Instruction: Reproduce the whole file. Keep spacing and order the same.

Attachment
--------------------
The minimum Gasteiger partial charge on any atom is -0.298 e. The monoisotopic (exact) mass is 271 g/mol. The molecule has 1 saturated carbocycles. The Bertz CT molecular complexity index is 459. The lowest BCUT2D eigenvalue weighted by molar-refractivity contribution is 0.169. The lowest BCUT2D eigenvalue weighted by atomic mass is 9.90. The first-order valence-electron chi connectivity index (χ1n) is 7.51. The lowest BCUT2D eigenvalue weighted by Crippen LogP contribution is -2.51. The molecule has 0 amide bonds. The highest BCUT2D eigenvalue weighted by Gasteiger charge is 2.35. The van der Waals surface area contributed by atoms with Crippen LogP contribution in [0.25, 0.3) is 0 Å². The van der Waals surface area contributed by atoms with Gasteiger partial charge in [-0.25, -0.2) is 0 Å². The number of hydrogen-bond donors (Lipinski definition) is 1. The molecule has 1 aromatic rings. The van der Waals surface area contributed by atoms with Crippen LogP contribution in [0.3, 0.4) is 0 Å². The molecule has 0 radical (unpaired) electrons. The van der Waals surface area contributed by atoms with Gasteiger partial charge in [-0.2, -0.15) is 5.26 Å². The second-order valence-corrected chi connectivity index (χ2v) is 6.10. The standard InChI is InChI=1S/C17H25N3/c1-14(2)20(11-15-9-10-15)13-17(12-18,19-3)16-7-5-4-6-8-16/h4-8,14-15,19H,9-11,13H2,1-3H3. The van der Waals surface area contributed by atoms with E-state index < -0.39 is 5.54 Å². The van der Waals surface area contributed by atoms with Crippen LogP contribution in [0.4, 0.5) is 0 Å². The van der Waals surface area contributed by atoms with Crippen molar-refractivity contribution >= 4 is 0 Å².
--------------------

The minimum Gasteiger partial charge on any atom is -0.298 e. The monoisotopic (exact) mass is 271 g/mol. The molecule has 1 saturated carbocycles. The Bertz CT molecular complexity index is 459. The lowest BCUT2D eigenvalue weighted by molar-refractivity contribution is 0.169. The lowest BCUT2D eigenvalue weighted by atomic mass is 9.90. The first-order valence-electron chi connectivity index (χ1n) is 7.51. The lowest BCUT2D eigenvalue weighted by Crippen LogP contribution is -2.51. The molecule has 0 amide bonds. The highest BCUT2D eigenvalue weighted by Gasteiger charge is 2.35. The van der Waals surface area contributed by atoms with Crippen LogP contribution in [0.25, 0.3) is 0 Å². The van der Waals surface area contributed by atoms with Gasteiger partial charge in [-0.25, -0.2) is 0 Å². The number of hydrogen-bond donors (Lipinski definition) is 1. The molecule has 1 aromatic rings. The van der Waals surface area contributed by atoms with Crippen LogP contribution in [0.3, 0.4) is 0 Å². The molecule has 0 radical (unpaired) electrons. The van der Waals surface area contributed by atoms with Gasteiger partial charge in [-0.2, -0.15) is 5.26 Å². The second-order valence-corrected chi connectivity index (χ2v) is 6.10. The standard InChI is InChI=1S/C17H25N3/c1-14(2)20(11-15-9-10-15)13-17(12-18,19-3)16-7-5-4-6-8-16/h4-8,14-15,19H,9-11,13H2,1-3H3. The van der Waals surface area contributed by atoms with E-state index < -0.39 is 5.54 Å². The van der Waals surface area contributed by atoms with Crippen LogP contribution in [0.4, 0.5) is 0 Å². The van der Waals surface area contributed by atoms with Crippen molar-refractivity contribution >= 4 is 0 Å².